Is Apple's iEmpire in Danger as Google's Chrome OS Tablet Prepares to Face the iPad?
It may be easy to get lost in the hype about the iPad, but many other companies have prototype tablet PCs in the works, and this year CES was a crawling with them. Unlike the unveiling of the iPod when the rest of the tech industry was caught by surprise, mobile computing companies were ready with their own challengers to the iPad. So will Apple and the iPad rule, or is it time for someone else become the pusher of our tech fix?
In 2001 Apple released the iPod, making it a revolutionary year in consumer electronics . Apple began to turn things around, embracing design, making tech cool and, most importantly of all, making relatively complicated computer technology available to the masses.
Now, it appears that 2010 might be the year of Google. The company's support of open source software might become Apple's undoing, and the concept photos and video of a Chromium powered tablet PC look to make it a challenger to the iPad.
Anything you can do, we can do better.
Google’s market strategy has been almost the exact opposite of Apple’s.
Apple has been an authoritarian voice, trying to control every aspect of their products and the related technology. A proprietary operating system, the final word on iPhone apps (Does anyone understand the approval process?), it’s exclusive deal with AT&T in the U.S., a combative stance against consumers who want to take control of their own devices—the list goes on and on.
The iPhone case is even sealed to prevent consumers from changing their own dead batteries. It costs $85.95 to have Apple replace it for you.
Instead of treating the tech community with suspicion, Google embraced the collective experience of professionals and enthusiasts all over the world. The Android mobile operating system and the Chrome OS are open source projects with code available and free for anyone who wants to play with, modify and improve it.
As long as Google continues to support open source, they have my vote.
Google also decided to eschew Apple’s strategy of exclusive deals with phone companies and device makers. Android is now found on 32 devices in the market and 15 that are forthcoming. (I’m sure these are lowball figures, too. They come from the Wikipedia List of Android Devices).
Ultimately it is Google’s willingness to work with so many different companies and the consumer’s ability choose a variety of mobile devices that will end Apple's domination. They should be used to it. In the computing market Mac OS X had a 5.11 percent market share in December 2009.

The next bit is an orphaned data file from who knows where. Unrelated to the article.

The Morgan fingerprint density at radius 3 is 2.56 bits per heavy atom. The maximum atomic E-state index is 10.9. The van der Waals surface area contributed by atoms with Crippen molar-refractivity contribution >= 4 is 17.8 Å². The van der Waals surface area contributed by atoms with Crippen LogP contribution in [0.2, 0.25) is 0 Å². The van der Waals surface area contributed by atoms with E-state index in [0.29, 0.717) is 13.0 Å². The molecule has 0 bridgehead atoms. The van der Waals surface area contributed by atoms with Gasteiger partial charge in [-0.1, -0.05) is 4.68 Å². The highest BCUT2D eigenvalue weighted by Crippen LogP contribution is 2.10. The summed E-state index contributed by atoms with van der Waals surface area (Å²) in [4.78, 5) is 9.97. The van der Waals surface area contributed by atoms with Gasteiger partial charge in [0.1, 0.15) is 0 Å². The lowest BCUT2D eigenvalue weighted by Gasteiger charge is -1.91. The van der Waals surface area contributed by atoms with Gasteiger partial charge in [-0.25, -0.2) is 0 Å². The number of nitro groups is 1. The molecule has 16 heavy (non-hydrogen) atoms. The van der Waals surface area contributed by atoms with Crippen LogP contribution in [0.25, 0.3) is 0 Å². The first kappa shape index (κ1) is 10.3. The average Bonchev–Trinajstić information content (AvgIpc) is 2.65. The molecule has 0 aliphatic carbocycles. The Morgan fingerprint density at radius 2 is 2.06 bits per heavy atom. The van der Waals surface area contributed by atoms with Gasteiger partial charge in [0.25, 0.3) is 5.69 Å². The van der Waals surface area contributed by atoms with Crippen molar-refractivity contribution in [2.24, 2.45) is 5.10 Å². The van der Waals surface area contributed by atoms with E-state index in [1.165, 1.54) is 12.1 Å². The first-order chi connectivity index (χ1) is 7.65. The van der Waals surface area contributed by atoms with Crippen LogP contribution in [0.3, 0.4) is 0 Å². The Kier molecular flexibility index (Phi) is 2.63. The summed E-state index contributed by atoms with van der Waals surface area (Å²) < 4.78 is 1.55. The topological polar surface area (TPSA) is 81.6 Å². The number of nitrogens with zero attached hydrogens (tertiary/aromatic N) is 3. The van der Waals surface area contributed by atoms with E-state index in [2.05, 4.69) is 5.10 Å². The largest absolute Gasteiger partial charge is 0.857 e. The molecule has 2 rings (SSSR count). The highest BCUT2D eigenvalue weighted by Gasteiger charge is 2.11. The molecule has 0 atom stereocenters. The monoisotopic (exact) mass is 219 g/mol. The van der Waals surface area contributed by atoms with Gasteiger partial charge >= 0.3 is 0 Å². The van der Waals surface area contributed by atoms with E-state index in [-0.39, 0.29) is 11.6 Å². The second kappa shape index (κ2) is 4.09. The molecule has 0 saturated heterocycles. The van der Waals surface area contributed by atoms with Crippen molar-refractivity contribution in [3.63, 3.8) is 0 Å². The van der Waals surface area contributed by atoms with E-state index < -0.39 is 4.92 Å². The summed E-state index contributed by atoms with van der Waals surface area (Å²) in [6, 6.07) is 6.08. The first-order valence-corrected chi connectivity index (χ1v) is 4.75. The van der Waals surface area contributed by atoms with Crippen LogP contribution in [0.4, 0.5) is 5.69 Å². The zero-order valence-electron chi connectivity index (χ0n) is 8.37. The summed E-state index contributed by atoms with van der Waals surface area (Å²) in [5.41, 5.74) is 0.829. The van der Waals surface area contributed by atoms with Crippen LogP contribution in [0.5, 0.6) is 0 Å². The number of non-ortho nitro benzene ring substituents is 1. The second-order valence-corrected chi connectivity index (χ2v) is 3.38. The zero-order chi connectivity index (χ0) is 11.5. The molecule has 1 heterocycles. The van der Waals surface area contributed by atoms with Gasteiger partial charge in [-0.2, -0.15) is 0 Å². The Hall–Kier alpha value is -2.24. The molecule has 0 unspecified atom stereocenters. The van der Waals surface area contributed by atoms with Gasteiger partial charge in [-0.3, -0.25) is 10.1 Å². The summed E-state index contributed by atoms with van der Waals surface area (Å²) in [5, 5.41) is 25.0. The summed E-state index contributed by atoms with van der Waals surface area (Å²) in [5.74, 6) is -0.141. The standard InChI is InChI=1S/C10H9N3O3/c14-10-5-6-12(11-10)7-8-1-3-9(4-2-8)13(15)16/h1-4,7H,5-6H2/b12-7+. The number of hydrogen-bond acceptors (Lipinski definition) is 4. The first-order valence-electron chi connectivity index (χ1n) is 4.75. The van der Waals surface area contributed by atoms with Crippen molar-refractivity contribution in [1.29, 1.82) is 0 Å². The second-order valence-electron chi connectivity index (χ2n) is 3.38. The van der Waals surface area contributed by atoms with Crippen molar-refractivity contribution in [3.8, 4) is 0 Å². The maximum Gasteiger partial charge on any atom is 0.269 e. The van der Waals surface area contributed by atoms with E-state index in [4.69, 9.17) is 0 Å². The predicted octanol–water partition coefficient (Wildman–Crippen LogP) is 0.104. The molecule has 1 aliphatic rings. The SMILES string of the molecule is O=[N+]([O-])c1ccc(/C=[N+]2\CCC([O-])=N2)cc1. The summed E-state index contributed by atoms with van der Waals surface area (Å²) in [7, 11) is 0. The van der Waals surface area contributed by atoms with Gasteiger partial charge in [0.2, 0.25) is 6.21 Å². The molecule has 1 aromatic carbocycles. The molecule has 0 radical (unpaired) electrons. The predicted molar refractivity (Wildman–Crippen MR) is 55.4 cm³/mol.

Who knows? The Google Chrome OS may even challenge Windows in time.
Apple’s model of “we know better than our customers” didn’t work in personal computing, and it won’t work for long in mobile technology either.
Champions of design.
The one thing that Apple really has going for it is design. There is no doubt that before Steve Jobs returned to Apple in 1998, tech was UGLY!
Power Mac 5500 from 1997 and Twentieth Anniversary Mac from 1997:
iMac from 1998 and choice of colors:
Even after Apple began to make things that consumers wanted to possess--wanted to be seen with--to enjoy just for aesthetic reasons, the rest of the industry failed to get it.
Apple brought sexy back, and it worked.
Now its 2010 and other tech companies have finally gotten it. Striking design is just as important as cutting edge technology.
One of my favorite computer designs to come out in the last year was created by BMW DesignworksUSA for Thermaltake. Here's a pic of the Thermaltake Level 10 Gaming Station:
Choice, personalization and open source.
The empire that Apple has been building since 1998 is being challenged. And while the comfortable citizens of that empire are clutching their iPhones and congratulating Steve Jobs on the iPad, the barbarians are raising their own mobile devices in defiance.
You can almost hear them shout: “By the power of Google, I have the POWER!”
[Photo Credits - Top Photo: dev.chromium.org; Power Mac 5500: Ben Boldt; TAM: www.allaboutapple.com, iMac: Flickr, Masashige MOTOE; iMac Colors Flickr, Masashige MOTOE; Thermaltake Case: BMW Group DesignworksUSA]